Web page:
As the plane descended above the lights of Salt Lake City, I wondered about the Mormons living below: "What was I getting myself into?"
I (Tracy) was flying from North Carolina into Utah to co-host "Living Room Conversations" between gay people like me and Mormons, with a friend from the Church of Jesus Christ of Latter-day Saints, Jacob Hess. We had recently collaborated on a workshop at the National Coalition of Dialogue and Deliberation exploring how to work with diverging "sacred convictions" in relation to lesbian, gay, bisexual, and transgender (LGBT) issues. Since then, Jacob and I had developed an unlikely friendship.
I admit having fewer experiences than stereotypes of "Mormons" -- including "conformist" and "closed-minded." After a decade of working in the marriage equality movement, I had often felt disturbed by the heavy Mormon involvement in opposing a cause I believed in so much.
Despite (or because of) these misgivings, I was joining Jacob in a dialogue experiment attempting to bridge one of our country's most difficult socio-political divides: the debate over marriage for same-gender couples. When I told my friends in North Carolina what we were planning, they would typically say, "Wow. Good luck with that!"
I (Jacob) got a similar response from my neighbors upon hearing of my plans to spend a few evenings talking with "my marriage equality activist friend." Tracy herself, as an enjoyable and insightful conversation partner, contradicted our own stereotype of gay activists as aggressively attempting to "silence" or "shame" religious people.
The question on both sides, then, was: Why spend more time with those people?
It turns out that the people we invited were wondering the same thing. One gay couple talked about how unexcited they felt, actually dreading the conversation: "After a lifetime of fighting to be true to myself I didn't want to defend who I am or my family to anyone." Another gay couple was unsure of whether they could even show affection to each other like they normally do. One of Jacob's friends admitted some anxiety at how her beliefs would be received and whether they would "come out wrong and make me out to be an enemy."
Going for it. As participants arrived, we enjoyed some chips, hummus and drinks. We then took turns reading the Living Room Conversation ground rules, including "be curious and open to learning," "show respect and suspend judgment" and "be authentic and welcome that from others." One person said, "It didn't take long for everyone to realize that there was no reason to be afraid."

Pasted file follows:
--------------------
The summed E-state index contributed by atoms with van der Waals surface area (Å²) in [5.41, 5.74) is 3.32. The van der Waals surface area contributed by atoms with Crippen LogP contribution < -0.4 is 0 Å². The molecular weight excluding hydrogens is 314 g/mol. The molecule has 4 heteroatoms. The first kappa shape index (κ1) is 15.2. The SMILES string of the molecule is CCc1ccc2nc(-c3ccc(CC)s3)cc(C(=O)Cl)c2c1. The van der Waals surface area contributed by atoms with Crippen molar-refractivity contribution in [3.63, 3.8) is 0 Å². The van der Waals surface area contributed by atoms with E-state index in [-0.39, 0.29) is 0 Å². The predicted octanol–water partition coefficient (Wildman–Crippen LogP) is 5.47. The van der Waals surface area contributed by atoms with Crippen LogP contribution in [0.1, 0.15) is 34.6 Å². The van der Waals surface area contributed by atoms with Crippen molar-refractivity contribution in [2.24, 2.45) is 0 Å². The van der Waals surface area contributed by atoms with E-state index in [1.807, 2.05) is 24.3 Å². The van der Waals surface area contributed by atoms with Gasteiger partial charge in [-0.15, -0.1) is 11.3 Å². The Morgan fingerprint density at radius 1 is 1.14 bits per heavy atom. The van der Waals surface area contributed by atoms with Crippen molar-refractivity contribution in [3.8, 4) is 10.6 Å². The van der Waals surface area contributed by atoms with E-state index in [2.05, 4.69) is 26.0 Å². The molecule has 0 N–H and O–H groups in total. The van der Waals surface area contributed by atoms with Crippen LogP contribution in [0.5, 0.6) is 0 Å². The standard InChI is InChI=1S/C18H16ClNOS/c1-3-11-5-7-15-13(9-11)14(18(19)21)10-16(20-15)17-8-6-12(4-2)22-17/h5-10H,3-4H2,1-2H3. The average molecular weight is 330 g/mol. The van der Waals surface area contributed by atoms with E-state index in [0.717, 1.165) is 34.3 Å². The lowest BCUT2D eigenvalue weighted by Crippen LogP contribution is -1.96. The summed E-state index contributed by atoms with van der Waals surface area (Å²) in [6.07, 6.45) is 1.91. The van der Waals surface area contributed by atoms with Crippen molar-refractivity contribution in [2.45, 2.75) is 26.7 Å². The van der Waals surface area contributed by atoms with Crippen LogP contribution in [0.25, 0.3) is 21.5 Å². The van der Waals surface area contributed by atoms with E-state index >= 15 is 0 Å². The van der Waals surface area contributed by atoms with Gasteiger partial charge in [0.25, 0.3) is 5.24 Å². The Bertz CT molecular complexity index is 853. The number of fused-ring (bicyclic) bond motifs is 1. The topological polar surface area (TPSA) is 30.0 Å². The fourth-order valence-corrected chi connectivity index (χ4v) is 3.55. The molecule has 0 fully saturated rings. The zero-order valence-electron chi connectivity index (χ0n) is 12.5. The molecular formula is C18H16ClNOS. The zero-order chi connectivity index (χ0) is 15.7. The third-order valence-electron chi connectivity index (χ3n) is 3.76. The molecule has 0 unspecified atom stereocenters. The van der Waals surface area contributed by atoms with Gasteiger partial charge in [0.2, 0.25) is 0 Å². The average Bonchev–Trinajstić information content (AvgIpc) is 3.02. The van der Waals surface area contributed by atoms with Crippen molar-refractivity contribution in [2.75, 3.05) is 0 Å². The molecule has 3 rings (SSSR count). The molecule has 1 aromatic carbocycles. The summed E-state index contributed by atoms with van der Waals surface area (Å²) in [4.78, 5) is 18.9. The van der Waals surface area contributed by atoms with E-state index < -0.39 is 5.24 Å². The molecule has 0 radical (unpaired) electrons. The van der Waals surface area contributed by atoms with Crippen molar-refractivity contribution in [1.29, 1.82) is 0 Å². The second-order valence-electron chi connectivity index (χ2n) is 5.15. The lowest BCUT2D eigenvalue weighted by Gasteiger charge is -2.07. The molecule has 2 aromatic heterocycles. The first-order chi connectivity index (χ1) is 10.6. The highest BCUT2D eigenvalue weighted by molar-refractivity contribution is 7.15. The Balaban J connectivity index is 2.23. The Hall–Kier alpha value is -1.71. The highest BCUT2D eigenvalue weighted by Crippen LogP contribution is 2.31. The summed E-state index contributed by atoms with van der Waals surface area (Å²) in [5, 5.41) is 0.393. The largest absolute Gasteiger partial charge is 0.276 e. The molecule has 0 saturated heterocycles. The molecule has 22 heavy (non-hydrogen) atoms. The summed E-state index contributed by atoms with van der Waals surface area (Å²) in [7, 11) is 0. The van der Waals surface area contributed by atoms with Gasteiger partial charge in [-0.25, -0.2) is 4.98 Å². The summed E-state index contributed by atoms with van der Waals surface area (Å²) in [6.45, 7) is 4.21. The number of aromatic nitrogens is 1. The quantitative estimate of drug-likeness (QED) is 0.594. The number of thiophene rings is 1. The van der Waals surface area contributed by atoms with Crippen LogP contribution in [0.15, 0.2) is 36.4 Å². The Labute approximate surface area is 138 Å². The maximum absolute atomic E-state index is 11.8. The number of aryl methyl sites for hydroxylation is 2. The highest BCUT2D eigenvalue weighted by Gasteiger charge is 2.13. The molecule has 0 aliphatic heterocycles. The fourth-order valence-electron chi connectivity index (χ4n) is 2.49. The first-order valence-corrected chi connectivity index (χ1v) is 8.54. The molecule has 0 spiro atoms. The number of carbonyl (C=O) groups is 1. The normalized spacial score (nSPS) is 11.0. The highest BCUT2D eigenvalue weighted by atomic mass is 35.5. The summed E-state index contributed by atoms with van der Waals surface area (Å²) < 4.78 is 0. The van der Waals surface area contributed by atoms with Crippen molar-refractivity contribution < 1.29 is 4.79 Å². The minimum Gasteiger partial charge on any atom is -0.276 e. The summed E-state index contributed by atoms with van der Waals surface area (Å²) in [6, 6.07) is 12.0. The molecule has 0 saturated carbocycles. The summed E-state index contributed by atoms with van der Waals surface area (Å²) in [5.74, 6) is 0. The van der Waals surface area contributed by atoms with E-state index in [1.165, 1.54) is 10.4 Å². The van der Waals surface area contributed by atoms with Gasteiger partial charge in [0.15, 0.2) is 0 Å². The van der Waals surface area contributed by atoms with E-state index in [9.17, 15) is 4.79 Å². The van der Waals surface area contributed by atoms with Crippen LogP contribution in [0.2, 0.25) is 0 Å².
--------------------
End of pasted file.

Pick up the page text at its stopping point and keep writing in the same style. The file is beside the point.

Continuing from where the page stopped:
Opening rounds of conversation focused on getting to know each other -- including our sense of purpose, and our hopes and concerns for the future. The sense of commonality was almost immediate -- and made it "easier" as one person remarked, "to see each other as human beings rather than 'opposing views.'"
After an hour of these "warm up" conversations, participants responded to the question: "when it comes to the issue of marriage and LGBT rights, what are you most concerned about right now?"
One school teacher expressed concern with introducing sexual orientation to younger kids as "muddying" things during confusing teenage years. A gay woman later shared the confusion of her younger years and how knowing more about the diversity of sexual orientations might have helped her.
Differences like these were explored with curiosity and openness. Personal stories touched people, often moving them to tears. As one woman became emotional, her spouse came to her side and comforted her. She later said, "The members of the group didn't bat an eye when I comforted my wife -- this non-reaction is my most valuable experience from the evening."
"Prior to our conversation," one person reflected, these ideas "had only reached me on a political level." Another added, "Even if I'm right, there are human beings -- real people -- on the other side of this."
Rather than a rigid dichotomy of "religious people" and "gay activists," nuances arose: One gay woman was a "Jesus loving Christian" -- while one Mormon was a clean air activist supporting marriage equality.
One person spoke of realizing, "These are all human beings, in three dimensions, with hopes and dreams, disappointment and grief, with a complexity of different experiences, thoughts and emotions -- just like me."
Prolonged goodbyes. By the end, people didn't want to leave -- staying around to exchange contact information and take pictures. One Mormon woman said, "If I saw someone say something derogatory to that gay couple, I would deck them!" A gay woman said, "If I ever come in contact with [these neighbors] in the future, I will walk up and give them a hug!"
So beyond a few 'warm-fuzzies,' why does any of this matter? As Tracy remarked at the end, we've been in a culture war. And like any war, the woundedness around us is real. As Americans increasingly realize that same-gender marriage will be the law of the land, is there a deeper work still needing to happen?
We think so. One woman said, "We didn't all walk away jumping on board with the fight for marriage equality, but by the end of the evening, I think we all saw how this world can be a better place if we can open up our ears and really listen." Another participant spoke of "layers and layers of insights and richness that we can discover" -- adding that "these conversations left us feeling uplifted and hopeful that we could connect across differences, restoring some of our faith in those we had once stereotyped."
It's not likely core beliefs will shift from these conversations -- on either side. That's not even the point. But what would it mean to lose some of the fear, disgust or anger? What would that take?
As we learned for ourselves, conversation with "the other" in our own homes is a good place to start.